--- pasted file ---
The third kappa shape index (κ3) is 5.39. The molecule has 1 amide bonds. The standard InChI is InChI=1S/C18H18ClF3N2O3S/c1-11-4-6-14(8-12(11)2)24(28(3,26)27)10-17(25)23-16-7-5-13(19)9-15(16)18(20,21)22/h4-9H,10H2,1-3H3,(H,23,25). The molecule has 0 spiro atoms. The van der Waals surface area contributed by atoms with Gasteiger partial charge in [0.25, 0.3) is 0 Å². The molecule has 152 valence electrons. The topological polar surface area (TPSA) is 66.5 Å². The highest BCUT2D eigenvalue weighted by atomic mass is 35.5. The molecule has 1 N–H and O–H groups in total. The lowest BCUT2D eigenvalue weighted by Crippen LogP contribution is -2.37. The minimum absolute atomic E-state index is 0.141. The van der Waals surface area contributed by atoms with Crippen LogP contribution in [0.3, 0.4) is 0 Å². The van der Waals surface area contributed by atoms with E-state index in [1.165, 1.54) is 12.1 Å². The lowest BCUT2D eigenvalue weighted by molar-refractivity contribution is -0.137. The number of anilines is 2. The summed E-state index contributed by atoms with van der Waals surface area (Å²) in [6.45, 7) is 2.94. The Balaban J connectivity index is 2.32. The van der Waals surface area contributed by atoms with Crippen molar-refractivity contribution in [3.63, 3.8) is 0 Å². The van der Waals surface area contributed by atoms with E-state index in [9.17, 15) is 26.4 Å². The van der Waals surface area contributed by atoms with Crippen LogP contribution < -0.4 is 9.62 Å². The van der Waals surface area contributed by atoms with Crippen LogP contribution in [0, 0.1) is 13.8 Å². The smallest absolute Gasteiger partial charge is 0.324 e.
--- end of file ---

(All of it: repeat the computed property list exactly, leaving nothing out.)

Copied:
The third kappa shape index (κ3) is 5.39. The molecule has 1 amide bonds. The standard InChI is InChI=1S/C18H18ClF3N2O3S/c1-11-4-6-14(8-12(11)2)24(28(3,26)27)10-17(25)23-16-7-5-13(19)9-15(16)18(20,21)22/h4-9H,10H2,1-3H3,(H,23,25). The molecule has 0 spiro atoms. The van der Waals surface area contributed by atoms with Gasteiger partial charge in [0.25, 0.3) is 0 Å². The molecule has 152 valence electrons. The topological polar surface area (TPSA) is 66.5 Å². The highest BCUT2D eigenvalue weighted by atomic mass is 35.5. The molecule has 1 N–H and O–H groups in total. The lowest BCUT2D eigenvalue weighted by Crippen LogP contribution is -2.37. The minimum absolute atomic E-state index is 0.141. The van der Waals surface area contributed by atoms with Crippen LogP contribution in [0.3, 0.4) is 0 Å². The van der Waals surface area contributed by atoms with E-state index in [1.165, 1.54) is 12.1 Å². The lowest BCUT2D eigenvalue weighted by molar-refractivity contribution is -0.137. The number of anilines is 2. The summed E-state index contributed by atoms with van der Waals surface area (Å²) in [6.45, 7) is 2.94. The Balaban J connectivity index is 2.32. The van der Waals surface area contributed by atoms with Crippen molar-refractivity contribution in [3.63, 3.8) is 0 Å². The van der Waals surface area contributed by atoms with E-state index in [9.17, 15) is 26.4 Å². The van der Waals surface area contributed by atoms with Crippen LogP contribution < -0.4 is 9.62 Å². The van der Waals surface area contributed by atoms with Crippen LogP contribution in [0, 0.1) is 13.8 Å². The smallest absolute Gasteiger partial charge is 0.324 e.